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April 1, 2016

Election (1999)
Director: Alexander Payne
Actors: Matthew Broderick, Reese Witherspoon, Chris Klein

reesewitherspoon_election_gallery__568x400.jpg (300×211)

Synopsis: Teacher, Jim McAllister (Matthew Broderick), presides over an increasingly acrimonious school council election, while his home-life also takes a turn for the worse….

Review: Over the last twenty years, has there been a greater wit and documenter of ‘Middle America’ than Alexander Payne? You’d be hard pushed to find two more tonally perfect American screwball tragicomedies than the exceptional Sideways and Nebraska, and though many commentators have also tried to place Payne’s Election in the same pantheon, I don’t quite share the same enthusiasm.

Coming before Sideways and Nebraska – in fact, this was only Payne’s second feature film – Election‘s greatest fault is a certain gaucheness: a tyrannical ‘sameness’ of tone where Payne doesn’t trust his audience to ‘get’ his piece’s crashing subtext, so he batters them over the head with it for nearly two hours. Take, for example, the opening montage where Payne sets up his battle of wills between balshy, obsessive student, Tracy Flick, and the seemingly relaxed and unflappable high school teacher, Jim McAllister: there are the telegraphed, contradictory, ‘ironic’ voicovers, and the clear visceral difference between the maniacal editing of Flick’s scenes versus the dowdy, affable pace of McAllister’s. Then there are the freeze-frames which halt the narration – coming once or twice initially, they’re extremely witty and help undercut the pomposity of the (unreliable) narrators very well, but once one assimilates this is a technique Payne is going to plunder monotonously throughout the film without any variety, it soon loses its effect. Even the music is too obviously “screwball”. If Payne had played against the material more – offering some opposition to his exposé of the characters’ narcissism (possibly even dropping voiceover altogether?) he might have been rewarded with a more reflective and truly resonant film.

This is not to say that ‘cartoonish’ isn’t a viable aesthetic for a filmmaker, and it’s certainly never done the Coen brothers any harm. There is after all a certain truth in the caricature, and in a way, the relentless, merciless bent of the film perhaps offers a more successful satire of Americana than the smarmier, ‘upmarket’ attempt at suburban pastiche that came out to much acclaim in the same year – Sam Mendes’ American Beauty. And if nothing else, certainly Reese Witherspoon is reading from the right hymn sheet in Election‘s stinging rhetoric: her incarnation of the dementedly ambitious Tracy Flick is a deceptively deep and masterful performance – Witherspoon’s steely eyes, purposely bold chin and suspiciously twee blonde locks all suggest the arch manipulator and ‘politician’ underneath.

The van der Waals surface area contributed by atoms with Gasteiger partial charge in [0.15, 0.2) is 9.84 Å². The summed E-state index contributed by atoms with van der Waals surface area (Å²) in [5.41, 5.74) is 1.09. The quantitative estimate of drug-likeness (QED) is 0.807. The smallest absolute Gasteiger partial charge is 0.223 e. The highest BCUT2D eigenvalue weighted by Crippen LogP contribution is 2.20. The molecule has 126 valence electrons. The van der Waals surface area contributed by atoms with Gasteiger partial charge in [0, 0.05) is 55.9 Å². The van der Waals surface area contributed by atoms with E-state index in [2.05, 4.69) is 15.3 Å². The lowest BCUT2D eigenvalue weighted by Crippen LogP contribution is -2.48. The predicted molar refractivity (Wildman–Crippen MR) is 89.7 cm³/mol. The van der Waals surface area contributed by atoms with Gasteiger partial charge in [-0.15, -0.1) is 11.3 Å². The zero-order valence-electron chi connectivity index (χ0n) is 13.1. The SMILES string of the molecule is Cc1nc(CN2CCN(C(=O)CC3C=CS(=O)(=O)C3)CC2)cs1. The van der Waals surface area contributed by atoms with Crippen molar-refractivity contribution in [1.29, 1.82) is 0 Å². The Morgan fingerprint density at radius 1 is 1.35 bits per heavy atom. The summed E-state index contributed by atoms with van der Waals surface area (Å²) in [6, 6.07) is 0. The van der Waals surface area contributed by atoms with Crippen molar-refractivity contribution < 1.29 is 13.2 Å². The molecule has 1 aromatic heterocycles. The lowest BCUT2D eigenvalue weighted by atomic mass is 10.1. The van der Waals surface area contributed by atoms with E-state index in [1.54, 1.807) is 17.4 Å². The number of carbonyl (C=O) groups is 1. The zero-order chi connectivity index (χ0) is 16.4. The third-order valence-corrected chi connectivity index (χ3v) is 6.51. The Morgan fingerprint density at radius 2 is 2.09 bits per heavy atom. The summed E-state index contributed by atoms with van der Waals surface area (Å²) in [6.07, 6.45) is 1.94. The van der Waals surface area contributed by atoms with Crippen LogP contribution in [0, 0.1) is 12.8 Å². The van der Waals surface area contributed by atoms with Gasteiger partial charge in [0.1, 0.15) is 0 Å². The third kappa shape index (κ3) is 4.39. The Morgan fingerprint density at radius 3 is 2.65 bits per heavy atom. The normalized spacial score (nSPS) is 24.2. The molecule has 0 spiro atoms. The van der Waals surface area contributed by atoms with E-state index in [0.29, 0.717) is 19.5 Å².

The issue is that this ‘cartoonish’ verve is in service to supposedly earnest truths. Payne seems to possess zero compassion for his characters amid the mediocre canvas he paints: dowdy cars, naff motel rendez-vous’, Walgreen superstores, clumsy attempts at extra-marital affairs, and an eye for the overwhelming drabness of the suburban Omaha locale. It’s almost as if Payne is enjoying gloating at the truly wretched creatures he has unearthed, in the creation of a nigh-on godless world, but in conjuring this and delivering it so zealously and one-dimensionally to his audience, Payne omits any semblance of compassion or humanity (there’s marginal pathos at best) – which when injected into the still similar concerns and milieus of his later works greatly increased their richness. (April 2016)

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